Yep, they’re here. The holidays.
We got the first cold snap already (did you lose any plants last week?) and we’re seeing Christmas lights go up all over Austin. (I spied my first lit-up house of the season on a cliff in Rough Hollow last week.)
Time to think about Thanksgiving next week, my personal favorite holiday. It’s the one I never get a humbug over. I can make a thanksgiving dinner practically blindfolded I’ve done it so many times, and I never get sick of the process after all these years.
I love the tradition of going outside for a spell, and clearing my nose palate, just so I can open the door and smell Thanksgiving dinner cooking as if I haven’t been the one cooking it. (Do you do that? You should.)
The house is clean – at least the downstairs – and guests are welcome. We start setting the table first thing in the morning and we eat around 3:30.
How do you decide which is more important, the food or the table? One could argue for either.
I’ve never understood folks who have dinner with paper plates and plastic, um, cutlery. I admit to being appalled when a boyfriend invited me to his family dinner, and I was handed a paper plate. That’s just wrong. Gratitude means pulling out the china at least once a year, or at least some proper dinner plates.
With that, let’s dive into what makes a pretty table. All items in the following trove are available right here in Austin, so have at it.
First you need some flora. The flower shops are full of pre-made centerpieces now. If you’re looking for something you can’t duplicate at home, order it now. King Florist puts together a bountiful tabletop arrangement. Add a couple of candles and you’re good to go.
Even the most Spartan Thanksgiving table needs something fresh, as this table proves. While it looks a little scary to me, a la “Nightmare Before Christmas” (must be the backdrop), it proves you can enliven any table with an accent piece as simple as a fresh pear. Can’t you just picture Jack Skellington waving with a flourish, “Ta-da!”
In Austin, in the fall, nature’s bounty includes antlers, which can look cool and ironically appropriate, even as you gorge on turkey. No hunters in your family? Just order them from Austin Antlers. Here, a place setting idea (including antlers) courtesy of Austin chefs Mary Catherine and Drew Curren.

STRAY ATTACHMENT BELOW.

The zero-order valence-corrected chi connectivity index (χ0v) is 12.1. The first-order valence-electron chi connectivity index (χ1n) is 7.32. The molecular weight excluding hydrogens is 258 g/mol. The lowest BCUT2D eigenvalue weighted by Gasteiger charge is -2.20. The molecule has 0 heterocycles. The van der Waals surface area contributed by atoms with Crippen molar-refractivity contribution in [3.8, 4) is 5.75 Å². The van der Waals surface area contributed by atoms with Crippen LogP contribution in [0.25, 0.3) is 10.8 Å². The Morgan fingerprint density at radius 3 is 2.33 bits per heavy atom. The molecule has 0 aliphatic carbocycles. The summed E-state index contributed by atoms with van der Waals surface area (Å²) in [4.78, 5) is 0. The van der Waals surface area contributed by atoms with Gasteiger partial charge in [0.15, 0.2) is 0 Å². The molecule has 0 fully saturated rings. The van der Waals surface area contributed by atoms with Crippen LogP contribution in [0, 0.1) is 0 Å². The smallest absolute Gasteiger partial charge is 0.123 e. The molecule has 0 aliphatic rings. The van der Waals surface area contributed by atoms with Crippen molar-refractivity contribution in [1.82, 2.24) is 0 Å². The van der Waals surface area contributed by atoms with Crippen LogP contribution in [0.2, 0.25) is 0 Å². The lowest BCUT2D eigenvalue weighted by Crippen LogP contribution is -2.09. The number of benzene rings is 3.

You can set an awesome table on any budget. Just use what you have growing in your yard or pick up some fresh greens and gourds at the HEB. Plunk them in a Ball jar and let the candlelight work its magic.
Ok, now that you have the organic elements covered, make sure you offset it with something that glints, like this lovely, curvaceous sauceboat. Really, could there be anything prettier?
The idea could very well be to match the table with the food. No other dinner is as naturally suited for this as Thanksgiving. All the spices, flavors and roasty, toasty colors just seem to match the fall palette. Notice how well Maggie Perkins’ squash bisque offsets the wood and china pattern? Just do that, and your guests will remark how impressive your table looks.
Last, and first, give thanks. Go looking for it, and you’ll see a thousand opportunities to be thankful in Austin, today and every day. When that feeling of gratitude rises, go ahead and snap a picture for the kids. For every picture entered in this contest, a local business will donate $5 to a local children’s charity.
1. Rough Hollow
2. King Florist
3. Spartan table on Design Sponge (but look at that pear!)
5. Currens’ fall table on Southern Living
6. Get some fresh greens from the backyard, just like this blogger at athoughtfulplaceblog
11. Lakeway Resort and Spa serves Thanksgiving Dinner